Location: 20 km west of Kitzbühel, Tyrol Map
Itter Castle is a medieval castle situated 20 km west of Kitzbühel, Tyrol region of Austria. In a strange twist of history Itter Castle became a site where German Wehrmacht fought shoulder to shoulder with the American GIs.
Itter Castle was first mentioned in the official documents that date back to 1240. However original fortress date back to the 10th century to guard an entrance to Brixental Valley. At the time it was a small central tower to keep an eye on the surrounding lands rather than prevent a massive invasion.
Itter Castle sits on top of the strategic mountain at an elevation of 666 metres (2,185 feet) above the sea level overlooking the Brixental Valley. It belonged to the bishops of Salzburg between 1312 and 1816 when it became part of Tyrol province of the Austrian Empire (later Austro- Hungarian Empire). Itter Castle was baught in 1884 by Sophie Menter, pianist, composer and student of famous composer Franz Liszt. Another famous Russian composer Pyotr Ilyich Tschaikovsky visited Itter Castle and ever personally orchestrated some of his compositions in 1892.
The time when the castle was built is unknown. It was a border
fortress of the Bishopric of Regensburg to monitor the entrance to
the Brixen Valley against the Prince Archbishopric of Salzburg and
could have been built after 900 (902 the Brixen Valley came to
Regensburg), but maybe later. In 1380 Itter was sold to Salzburg by
the Regensburg cathedral chapter; the first known documentary
mention comes from 1241 (together with Dorf Itter and Count Palatine
Rapoto II of Ortenburg as lords of the castle).
In the 14th century, the Itter court and caretaker were based at the castle, the castle and village were set up as a truce, which meant for the population not only the supply of firewood and food to the administrative center, but also the construction of roads and the deployment of military contingents.
In 1526 the castle was destroyed in the peasant uprisings by Pinzgau farmers, but was rebuilt in 1532. In the last years of the 16th century the castle housed an ecclesiastical court dealing with the prosecution of witches. In the following centuries, the castle changed hands several times and belonged to Emperor Josef II from 1782. In 1805 it was taken over by Napoleon Bonaparte, who gave it to King Maximilian I of Bavaria in 1809. The Bavarian government left the building, which has since fallen into disrepair, to the municipality of Itter for a symbolic construction fee of 15 guilders. The villagers used the ruins as a source of building materials.
In 1878, Paul Spieß, an entrepreneur from Munich, bought the area for 3,000 guilders. He had today's castle built on the foundations. As a result, a guesthouse with 50 rooms was set up - unsuccessfully. In 1884 the pianist Sophie Menter acquired the property, and Liszt and Tchaikovsky, for example, were guests here. In 1902 a new owner, Eugen Meyer, had the building rebuilt in a neo-Gothic style with hints of the Tudor style. Under these owners, the building was equipped with electric lights and modern sanitary facilities and transformed into a luxury hotel of the Belle Epoque. In 1925 Franz Gruener took over the castle to exhibit his art collection of paintings and sculptures.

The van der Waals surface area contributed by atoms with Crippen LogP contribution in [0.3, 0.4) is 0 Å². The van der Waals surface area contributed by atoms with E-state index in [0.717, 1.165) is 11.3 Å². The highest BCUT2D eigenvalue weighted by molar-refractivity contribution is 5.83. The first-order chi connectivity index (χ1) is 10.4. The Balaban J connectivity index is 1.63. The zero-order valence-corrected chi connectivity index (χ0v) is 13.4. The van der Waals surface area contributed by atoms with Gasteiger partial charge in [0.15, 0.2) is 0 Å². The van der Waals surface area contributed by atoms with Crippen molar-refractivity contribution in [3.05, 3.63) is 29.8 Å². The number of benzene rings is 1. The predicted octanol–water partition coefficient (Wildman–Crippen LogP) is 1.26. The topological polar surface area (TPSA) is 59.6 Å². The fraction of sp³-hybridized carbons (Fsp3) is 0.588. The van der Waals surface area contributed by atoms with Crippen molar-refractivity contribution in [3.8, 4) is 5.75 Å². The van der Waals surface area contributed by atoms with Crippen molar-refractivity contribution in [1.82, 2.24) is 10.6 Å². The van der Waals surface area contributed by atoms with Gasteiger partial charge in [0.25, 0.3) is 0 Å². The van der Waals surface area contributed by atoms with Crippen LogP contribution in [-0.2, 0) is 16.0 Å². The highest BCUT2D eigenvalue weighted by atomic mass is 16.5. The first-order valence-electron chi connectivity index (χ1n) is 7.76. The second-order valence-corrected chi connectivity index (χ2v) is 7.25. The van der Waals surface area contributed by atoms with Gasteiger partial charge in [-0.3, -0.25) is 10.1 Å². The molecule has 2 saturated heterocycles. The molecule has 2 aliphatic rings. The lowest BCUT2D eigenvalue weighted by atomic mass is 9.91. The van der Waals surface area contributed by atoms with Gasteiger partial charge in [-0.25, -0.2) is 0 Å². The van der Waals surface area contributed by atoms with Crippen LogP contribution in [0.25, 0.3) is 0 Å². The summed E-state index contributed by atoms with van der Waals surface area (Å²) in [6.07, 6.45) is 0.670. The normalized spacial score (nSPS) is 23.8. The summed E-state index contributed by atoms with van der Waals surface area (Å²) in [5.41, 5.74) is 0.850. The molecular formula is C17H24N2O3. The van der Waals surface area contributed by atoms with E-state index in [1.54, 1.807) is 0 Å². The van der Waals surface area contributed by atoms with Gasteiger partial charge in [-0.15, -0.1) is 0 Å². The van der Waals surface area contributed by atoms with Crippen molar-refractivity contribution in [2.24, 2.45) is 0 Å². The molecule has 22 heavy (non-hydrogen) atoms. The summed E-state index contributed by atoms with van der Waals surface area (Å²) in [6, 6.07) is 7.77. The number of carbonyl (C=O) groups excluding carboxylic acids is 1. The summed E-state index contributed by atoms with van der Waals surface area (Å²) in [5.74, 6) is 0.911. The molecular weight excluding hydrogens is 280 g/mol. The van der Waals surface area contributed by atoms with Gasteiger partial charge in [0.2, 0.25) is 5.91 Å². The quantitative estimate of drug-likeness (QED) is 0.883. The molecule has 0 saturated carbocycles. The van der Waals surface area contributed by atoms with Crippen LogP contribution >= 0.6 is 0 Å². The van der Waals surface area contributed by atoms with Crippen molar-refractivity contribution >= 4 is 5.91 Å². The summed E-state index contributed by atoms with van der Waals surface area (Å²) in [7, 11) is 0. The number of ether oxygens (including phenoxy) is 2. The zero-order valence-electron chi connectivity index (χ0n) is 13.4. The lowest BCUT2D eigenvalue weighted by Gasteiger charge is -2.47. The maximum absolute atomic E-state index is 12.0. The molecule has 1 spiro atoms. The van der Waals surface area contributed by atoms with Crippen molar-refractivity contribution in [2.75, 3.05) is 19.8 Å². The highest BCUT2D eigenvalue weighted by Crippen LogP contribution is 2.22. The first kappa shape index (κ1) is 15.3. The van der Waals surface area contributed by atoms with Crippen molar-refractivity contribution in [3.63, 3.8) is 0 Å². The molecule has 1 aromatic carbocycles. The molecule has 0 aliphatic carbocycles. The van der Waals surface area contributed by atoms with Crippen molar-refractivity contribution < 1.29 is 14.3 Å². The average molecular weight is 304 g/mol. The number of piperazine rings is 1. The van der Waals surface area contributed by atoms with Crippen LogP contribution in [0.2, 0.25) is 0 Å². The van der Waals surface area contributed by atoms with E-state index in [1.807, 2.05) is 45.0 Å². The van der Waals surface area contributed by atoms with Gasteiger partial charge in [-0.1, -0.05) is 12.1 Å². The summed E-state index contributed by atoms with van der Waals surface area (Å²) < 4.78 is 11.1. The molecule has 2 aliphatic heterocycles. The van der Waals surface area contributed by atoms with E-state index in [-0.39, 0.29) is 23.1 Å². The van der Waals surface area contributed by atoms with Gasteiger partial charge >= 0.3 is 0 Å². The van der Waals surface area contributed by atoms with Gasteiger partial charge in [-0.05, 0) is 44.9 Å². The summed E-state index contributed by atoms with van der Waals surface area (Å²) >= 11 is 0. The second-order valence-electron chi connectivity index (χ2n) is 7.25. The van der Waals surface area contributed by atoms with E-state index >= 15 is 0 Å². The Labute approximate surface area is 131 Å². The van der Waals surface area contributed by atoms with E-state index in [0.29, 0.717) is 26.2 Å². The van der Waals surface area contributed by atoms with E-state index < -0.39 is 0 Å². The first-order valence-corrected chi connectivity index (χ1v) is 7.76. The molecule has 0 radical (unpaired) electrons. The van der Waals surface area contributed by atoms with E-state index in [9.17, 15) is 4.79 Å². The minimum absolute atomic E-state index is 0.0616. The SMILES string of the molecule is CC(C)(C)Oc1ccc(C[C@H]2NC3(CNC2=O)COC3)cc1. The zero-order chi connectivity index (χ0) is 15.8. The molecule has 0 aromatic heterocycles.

During World War II, the German government leased the castle in
early 1940 for unspecified government use. On February 7, 1943,
Oswald Pohl requisitioned the castle for the SS. From then until
1945, Itter was a subcamp of the Dachau concentration camp, for
prominent prisoners (special prisoners), among others. The following
were interned here:
Albert Lebrun, former President of the French Republic
Édouard Daladier and Paul Reynaud, both former Prime Ministers of France
Francesco Saverio Nitti, former Prime Minister of Italy
André François-Poncet, French Ambassador in Berlin from 1931 to 1938
Léon Jouhaux, trade unionist
Marie-Agnès de Gaulle (married Madame Alfred Cailliau), sister of Charles de Gaulle
Michel Clemenceau, son of Georges Clemenceau
Jean Borotra, the politician and tennis star
Maurice Gamelin and Maxime Weygand, French generals
In the summer of 1944, the regular concentration camp prisoners who were used for forced labor at Itter Castle developed an escape plan for themselves and the prominent prisoners to Switzerland. The escape fell through because the celebrities refused to attend.
When the advance of the US Army towards Dachau was announced in April 1945, Eduard Weiter, the last camp commander of the Dachau concentration camp, fled to Itter and shot himself here on May 2, 1945. After the SS guards left, a handful took over US soldiers under Captain John C. Lee jr. and a dozen Wehrmacht soldiers under Major Josef Gangl, who had joined the Austrian resistance, protected the liberated prisoners of honor and defended the castle against an attack by a straggler Waffen SS unit. Gangl died in the process; the palace buildings were badly damaged by artillery fire.
At the end of 1945 the Innsbruck hotelier Wilhelm Woldrich bought the castle. He renovated it, built an outdoor pool and a larger garage. In 1964 the comedy Liebesgrüße aus Tirol was filmed there. In the same year, the Schlosshotel was sold to Bettina McDuff, who sold it to Liechtenstein-based Ittag-Hotel AG in 1972. At the end of the 1980s, the Austrian lawyer Ernst Bosin acquired the castle. The hotel was closed and since then the castle has not been open to the public.
Today the building ensemble is a listed building. The remains of two keep and the connecting wing of the old castle have been preserved.
Itter noble family
There is no connection between Itter Castle in Tyrol and the noble lords of Itter (an important noble family in the allegiance of Charlemagne, owning property in the Itter and Hessengau).